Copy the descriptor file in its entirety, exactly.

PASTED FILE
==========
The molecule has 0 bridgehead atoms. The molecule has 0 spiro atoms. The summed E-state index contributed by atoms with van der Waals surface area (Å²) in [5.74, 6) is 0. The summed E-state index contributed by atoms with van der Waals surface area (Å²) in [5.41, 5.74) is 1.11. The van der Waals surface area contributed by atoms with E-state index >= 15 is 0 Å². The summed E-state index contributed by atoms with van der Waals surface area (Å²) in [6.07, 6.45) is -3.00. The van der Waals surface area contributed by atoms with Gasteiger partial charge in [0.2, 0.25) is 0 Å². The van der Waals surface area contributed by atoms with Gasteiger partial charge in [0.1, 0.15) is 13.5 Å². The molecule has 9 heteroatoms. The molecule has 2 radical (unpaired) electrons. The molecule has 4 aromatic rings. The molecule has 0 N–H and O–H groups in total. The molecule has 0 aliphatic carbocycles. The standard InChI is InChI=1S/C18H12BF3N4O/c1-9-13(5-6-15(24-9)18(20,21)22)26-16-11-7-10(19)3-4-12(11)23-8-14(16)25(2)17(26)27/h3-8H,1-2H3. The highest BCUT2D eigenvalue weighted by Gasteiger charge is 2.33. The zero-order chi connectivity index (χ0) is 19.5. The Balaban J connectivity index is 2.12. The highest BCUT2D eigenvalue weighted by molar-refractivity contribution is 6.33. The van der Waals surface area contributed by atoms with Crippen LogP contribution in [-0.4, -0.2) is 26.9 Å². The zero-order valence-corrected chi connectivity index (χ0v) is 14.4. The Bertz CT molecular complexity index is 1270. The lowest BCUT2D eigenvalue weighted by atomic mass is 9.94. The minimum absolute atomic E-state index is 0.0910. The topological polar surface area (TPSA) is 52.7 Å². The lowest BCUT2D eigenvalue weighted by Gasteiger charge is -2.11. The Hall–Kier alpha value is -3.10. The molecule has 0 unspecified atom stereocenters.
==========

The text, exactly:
The molecule has 0 bridgehead atoms. The molecule has 0 spiro atoms. The summed E-state index contributed by atoms with van der Waals surface area (Å²) in [5.74, 6) is 0. The summed E-state index contributed by atoms with van der Waals surface area (Å²) in [5.41, 5.74) is 1.11. The van der Waals surface area contributed by atoms with E-state index >= 15 is 0 Å². The summed E-state index contributed by atoms with van der Waals surface area (Å²) in [6.07, 6.45) is -3.00. The van der Waals surface area contributed by atoms with Gasteiger partial charge in [0.2, 0.25) is 0 Å². The van der Waals surface area contributed by atoms with Gasteiger partial charge in [0.1, 0.15) is 13.5 Å². The molecule has 9 heteroatoms. The molecule has 2 radical (unpaired) electrons. The molecule has 4 aromatic rings. The molecule has 0 N–H and O–H groups in total. The molecule has 0 aliphatic carbocycles. The standard InChI is InChI=1S/C18H12BF3N4O/c1-9-13(5-6-15(24-9)18(20,21)22)26-16-11-7-10(19)3-4-12(11)23-8-14(16)25(2)17(26)27/h3-8H,1-2H3. The highest BCUT2D eigenvalue weighted by Gasteiger charge is 2.33. The zero-order chi connectivity index (χ0) is 19.5. The Balaban J connectivity index is 2.12. The highest BCUT2D eigenvalue weighted by molar-refractivity contribution is 6.33. The van der Waals surface area contributed by atoms with Crippen LogP contribution in [-0.4, -0.2) is 26.9 Å². The zero-order valence-corrected chi connectivity index (χ0v) is 14.4. The Bertz CT molecular complexity index is 1270. The lowest BCUT2D eigenvalue weighted by atomic mass is 9.94. The minimum absolute atomic E-state index is 0.0910. The topological polar surface area (TPSA) is 52.7 Å². The lowest BCUT2D eigenvalue weighted by Gasteiger charge is -2.11. The Hall–Kier alpha value is -3.10. The molecule has 0 unspecified atom stereocenters.